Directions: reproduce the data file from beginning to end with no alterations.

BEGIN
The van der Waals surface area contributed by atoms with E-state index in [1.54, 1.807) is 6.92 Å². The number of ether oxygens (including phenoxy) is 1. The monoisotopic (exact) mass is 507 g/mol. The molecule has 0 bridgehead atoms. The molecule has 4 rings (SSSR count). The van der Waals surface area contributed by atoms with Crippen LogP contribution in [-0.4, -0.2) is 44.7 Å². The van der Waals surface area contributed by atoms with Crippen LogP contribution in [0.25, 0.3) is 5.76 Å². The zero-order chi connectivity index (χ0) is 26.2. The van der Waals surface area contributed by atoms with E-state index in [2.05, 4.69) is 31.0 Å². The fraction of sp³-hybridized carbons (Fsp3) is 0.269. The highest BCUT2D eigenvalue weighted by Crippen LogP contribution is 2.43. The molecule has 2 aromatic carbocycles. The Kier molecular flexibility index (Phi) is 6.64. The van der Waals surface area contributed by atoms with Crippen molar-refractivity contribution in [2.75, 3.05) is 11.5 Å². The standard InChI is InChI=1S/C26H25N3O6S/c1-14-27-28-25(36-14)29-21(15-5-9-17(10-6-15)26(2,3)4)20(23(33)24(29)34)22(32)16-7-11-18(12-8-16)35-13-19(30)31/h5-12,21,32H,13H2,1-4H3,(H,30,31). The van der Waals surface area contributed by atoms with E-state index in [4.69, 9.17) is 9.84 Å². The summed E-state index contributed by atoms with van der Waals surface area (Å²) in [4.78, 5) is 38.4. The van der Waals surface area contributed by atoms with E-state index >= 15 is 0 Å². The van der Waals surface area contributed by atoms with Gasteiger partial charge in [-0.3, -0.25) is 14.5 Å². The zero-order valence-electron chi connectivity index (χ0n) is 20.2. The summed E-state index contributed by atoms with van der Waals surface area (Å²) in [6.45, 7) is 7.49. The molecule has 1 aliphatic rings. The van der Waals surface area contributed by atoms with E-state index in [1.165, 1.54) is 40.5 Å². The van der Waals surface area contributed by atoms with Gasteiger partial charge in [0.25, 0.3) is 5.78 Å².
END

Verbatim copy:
The van der Waals surface area contributed by atoms with E-state index in [1.54, 1.807) is 6.92 Å². The number of ether oxygens (including phenoxy) is 1. The monoisotopic (exact) mass is 507 g/mol. The molecule has 0 bridgehead atoms. The molecule has 4 rings (SSSR count). The van der Waals surface area contributed by atoms with Crippen LogP contribution in [-0.4, -0.2) is 44.7 Å². The van der Waals surface area contributed by atoms with Crippen LogP contribution in [0.25, 0.3) is 5.76 Å². The zero-order chi connectivity index (χ0) is 26.2. The van der Waals surface area contributed by atoms with E-state index in [2.05, 4.69) is 31.0 Å². The fraction of sp³-hybridized carbons (Fsp3) is 0.269. The highest BCUT2D eigenvalue weighted by Crippen LogP contribution is 2.43. The molecule has 2 aromatic carbocycles. The Kier molecular flexibility index (Phi) is 6.64. The van der Waals surface area contributed by atoms with Crippen molar-refractivity contribution in [2.75, 3.05) is 11.5 Å². The standard InChI is InChI=1S/C26H25N3O6S/c1-14-27-28-25(36-14)29-21(15-5-9-17(10-6-15)26(2,3)4)20(23(33)24(29)34)22(32)16-7-11-18(12-8-16)35-13-19(30)31/h5-12,21,32H,13H2,1-4H3,(H,30,31). The van der Waals surface area contributed by atoms with E-state index in [4.69, 9.17) is 9.84 Å². The summed E-state index contributed by atoms with van der Waals surface area (Å²) in [4.78, 5) is 38.4. The van der Waals surface area contributed by atoms with E-state index >= 15 is 0 Å². The van der Waals surface area contributed by atoms with Gasteiger partial charge in [-0.3, -0.25) is 14.5 Å². The zero-order valence-electron chi connectivity index (χ0n) is 20.2. The summed E-state index contributed by atoms with van der Waals surface area (Å²) in [6.45, 7) is 7.49. The molecule has 1 aliphatic rings. The van der Waals surface area contributed by atoms with E-state index in [1.165, 1.54) is 40.5 Å². The van der Waals surface area contributed by atoms with Gasteiger partial charge in [0.25, 0.3) is 5.78 Å².